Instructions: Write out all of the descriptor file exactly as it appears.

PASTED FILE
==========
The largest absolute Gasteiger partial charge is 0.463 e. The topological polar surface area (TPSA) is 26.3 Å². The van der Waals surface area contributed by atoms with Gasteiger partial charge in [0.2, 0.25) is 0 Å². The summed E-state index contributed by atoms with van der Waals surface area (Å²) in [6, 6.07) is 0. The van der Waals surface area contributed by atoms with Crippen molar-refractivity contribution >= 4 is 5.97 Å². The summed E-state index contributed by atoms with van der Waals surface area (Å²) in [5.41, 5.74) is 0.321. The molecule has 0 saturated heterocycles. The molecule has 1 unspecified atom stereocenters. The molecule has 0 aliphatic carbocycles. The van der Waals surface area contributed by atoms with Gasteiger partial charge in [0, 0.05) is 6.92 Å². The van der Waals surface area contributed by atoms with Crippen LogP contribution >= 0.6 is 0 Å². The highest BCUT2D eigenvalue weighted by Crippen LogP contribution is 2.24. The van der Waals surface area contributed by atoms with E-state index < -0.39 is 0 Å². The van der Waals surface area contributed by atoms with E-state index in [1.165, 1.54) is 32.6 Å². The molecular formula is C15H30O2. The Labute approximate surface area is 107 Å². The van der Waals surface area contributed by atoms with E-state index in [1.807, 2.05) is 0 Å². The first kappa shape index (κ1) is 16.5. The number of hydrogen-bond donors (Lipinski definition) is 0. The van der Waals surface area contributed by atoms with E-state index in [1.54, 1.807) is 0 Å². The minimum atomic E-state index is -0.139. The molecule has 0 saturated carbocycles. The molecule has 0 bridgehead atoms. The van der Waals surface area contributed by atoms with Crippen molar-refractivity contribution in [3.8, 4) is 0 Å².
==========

The largest absolute Gasteiger partial charge is 0.463 e. The topological polar surface area (TPSA) is 26.3 Å². The van der Waals surface area contributed by atoms with Gasteiger partial charge in [0.2, 0.25) is 0 Å². The summed E-state index contributed by atoms with van der Waals surface area (Å²) in [6, 6.07) is 0. The van der Waals surface area contributed by atoms with Crippen molar-refractivity contribution >= 4 is 5.97 Å². The summed E-state index contributed by atoms with van der Waals surface area (Å²) in [5.41, 5.74) is 0.321. The molecule has 0 saturated heterocycles. The molecule has 1 unspecified atom stereocenters. The molecule has 0 aliphatic carbocycles. The van der Waals surface area contributed by atoms with Gasteiger partial charge in [0, 0.05) is 6.92 Å². The van der Waals surface area contributed by atoms with Crippen LogP contribution >= 0.6 is 0 Å². The highest BCUT2D eigenvalue weighted by Crippen LogP contribution is 2.24. The van der Waals surface area contributed by atoms with E-state index < -0.39 is 0 Å². The van der Waals surface area contributed by atoms with E-state index in [1.165, 1.54) is 32.6 Å². The molecular formula is C15H30O2. The Labute approximate surface area is 107 Å². The van der Waals surface area contributed by atoms with E-state index in [1.807, 2.05) is 0 Å². The first kappa shape index (κ1) is 16.5. The number of hydrogen-bond donors (Lipinski definition) is 0. The van der Waals surface area contributed by atoms with E-state index in [1.54, 1.807) is 0 Å². The minimum atomic E-state index is -0.139. The molecule has 0 saturated carbocycles. The molecule has 0 bridgehead atoms. The van der Waals surface area contributed by atoms with Crippen molar-refractivity contribution in [3.8, 4) is 0 Å².